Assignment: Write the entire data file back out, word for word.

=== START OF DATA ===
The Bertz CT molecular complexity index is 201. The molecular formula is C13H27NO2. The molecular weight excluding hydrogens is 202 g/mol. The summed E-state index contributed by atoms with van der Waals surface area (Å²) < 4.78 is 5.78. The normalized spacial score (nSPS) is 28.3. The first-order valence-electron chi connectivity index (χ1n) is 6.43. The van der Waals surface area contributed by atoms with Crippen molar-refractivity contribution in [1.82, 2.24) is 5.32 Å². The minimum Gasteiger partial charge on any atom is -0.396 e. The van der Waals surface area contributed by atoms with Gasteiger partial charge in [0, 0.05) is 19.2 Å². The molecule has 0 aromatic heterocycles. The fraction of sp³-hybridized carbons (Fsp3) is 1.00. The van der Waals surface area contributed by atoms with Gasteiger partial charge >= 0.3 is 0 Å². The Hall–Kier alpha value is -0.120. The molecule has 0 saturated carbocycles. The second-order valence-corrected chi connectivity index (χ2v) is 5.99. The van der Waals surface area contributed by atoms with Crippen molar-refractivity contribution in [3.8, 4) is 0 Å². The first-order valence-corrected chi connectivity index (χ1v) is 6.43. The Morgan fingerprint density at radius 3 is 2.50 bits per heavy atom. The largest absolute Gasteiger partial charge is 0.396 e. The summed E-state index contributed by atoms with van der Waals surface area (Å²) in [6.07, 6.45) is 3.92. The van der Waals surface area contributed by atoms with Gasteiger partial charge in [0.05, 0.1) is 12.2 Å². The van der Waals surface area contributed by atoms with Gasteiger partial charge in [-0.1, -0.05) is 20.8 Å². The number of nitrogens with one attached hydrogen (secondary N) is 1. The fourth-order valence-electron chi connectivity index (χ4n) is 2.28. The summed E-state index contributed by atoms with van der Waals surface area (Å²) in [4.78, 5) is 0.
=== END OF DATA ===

The Bertz CT molecular complexity index is 201. The molecular formula is C13H27NO2. The molecular weight excluding hydrogens is 202 g/mol. The summed E-state index contributed by atoms with van der Waals surface area (Å²) < 4.78 is 5.78. The normalized spacial score (nSPS) is 28.3. The first-order valence-electron chi connectivity index (χ1n) is 6.43. The van der Waals surface area contributed by atoms with Crippen molar-refractivity contribution in [1.82, 2.24) is 5.32 Å². The minimum Gasteiger partial charge on any atom is -0.396 e. The van der Waals surface area contributed by atoms with Gasteiger partial charge in [0, 0.05) is 19.2 Å². The molecule has 0 aromatic heterocycles. The fraction of sp³-hybridized carbons (Fsp3) is 1.00. The van der Waals surface area contributed by atoms with Gasteiger partial charge >= 0.3 is 0 Å². The Hall–Kier alpha value is -0.120. The molecule has 0 saturated carbocycles. The second-order valence-corrected chi connectivity index (χ2v) is 5.99. The van der Waals surface area contributed by atoms with Crippen molar-refractivity contribution in [3.8, 4) is 0 Å². The first-order valence-corrected chi connectivity index (χ1v) is 6.43. The Morgan fingerprint density at radius 3 is 2.50 bits per heavy atom. The largest absolute Gasteiger partial charge is 0.396 e. The summed E-state index contributed by atoms with van der Waals surface area (Å²) in [6.07, 6.45) is 3.92. The van der Waals surface area contributed by atoms with Gasteiger partial charge in [0.05, 0.1) is 12.2 Å². The van der Waals surface area contributed by atoms with Gasteiger partial charge in [-0.1, -0.05) is 20.8 Å². The number of nitrogens with one attached hydrogen (secondary N) is 1. The fourth-order valence-electron chi connectivity index (χ4n) is 2.28. The summed E-state index contributed by atoms with van der Waals surface area (Å²) in [4.78, 5) is 0.